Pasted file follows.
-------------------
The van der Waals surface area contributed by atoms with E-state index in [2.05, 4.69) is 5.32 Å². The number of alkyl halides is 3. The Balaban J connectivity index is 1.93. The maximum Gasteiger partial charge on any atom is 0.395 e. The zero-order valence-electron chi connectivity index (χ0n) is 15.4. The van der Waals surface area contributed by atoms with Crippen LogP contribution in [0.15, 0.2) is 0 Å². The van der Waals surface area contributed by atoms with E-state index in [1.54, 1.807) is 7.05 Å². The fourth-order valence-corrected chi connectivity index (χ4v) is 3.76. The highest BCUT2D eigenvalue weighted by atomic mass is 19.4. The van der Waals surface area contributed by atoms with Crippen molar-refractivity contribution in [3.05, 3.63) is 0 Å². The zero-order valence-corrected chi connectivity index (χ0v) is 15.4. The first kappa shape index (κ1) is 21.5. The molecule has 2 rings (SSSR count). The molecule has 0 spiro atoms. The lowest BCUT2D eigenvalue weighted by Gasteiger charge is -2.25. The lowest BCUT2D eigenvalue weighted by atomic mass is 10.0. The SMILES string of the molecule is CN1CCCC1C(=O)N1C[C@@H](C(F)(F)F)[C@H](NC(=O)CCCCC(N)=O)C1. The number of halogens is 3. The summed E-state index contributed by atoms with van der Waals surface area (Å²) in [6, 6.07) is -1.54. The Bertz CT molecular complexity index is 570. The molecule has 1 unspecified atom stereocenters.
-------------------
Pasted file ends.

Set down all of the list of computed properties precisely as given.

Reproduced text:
The van der Waals surface area contributed by atoms with E-state index in [2.05, 4.69) is 5.32 Å². The number of alkyl halides is 3. The Balaban J connectivity index is 1.93. The maximum Gasteiger partial charge on any atom is 0.395 e. The zero-order valence-electron chi connectivity index (χ0n) is 15.4. The van der Waals surface area contributed by atoms with Crippen LogP contribution in [0.15, 0.2) is 0 Å². The van der Waals surface area contributed by atoms with E-state index in [1.54, 1.807) is 7.05 Å². The fourth-order valence-corrected chi connectivity index (χ4v) is 3.76. The highest BCUT2D eigenvalue weighted by atomic mass is 19.4. The van der Waals surface area contributed by atoms with Crippen molar-refractivity contribution in [3.05, 3.63) is 0 Å². The zero-order valence-corrected chi connectivity index (χ0v) is 15.4. The first kappa shape index (κ1) is 21.5. The molecule has 2 rings (SSSR count). The molecule has 0 spiro atoms. The lowest BCUT2D eigenvalue weighted by Gasteiger charge is -2.25. The lowest BCUT2D eigenvalue weighted by atomic mass is 10.0. The SMILES string of the molecule is CN1CCCC1C(=O)N1C[C@@H](C(F)(F)F)[C@H](NC(=O)CCCCC(N)=O)C1. The number of halogens is 3. The summed E-state index contributed by atoms with van der Waals surface area (Å²) in [6, 6.07) is -1.54. The Bertz CT molecular complexity index is 570. The molecule has 1 unspecified atom stereocenters.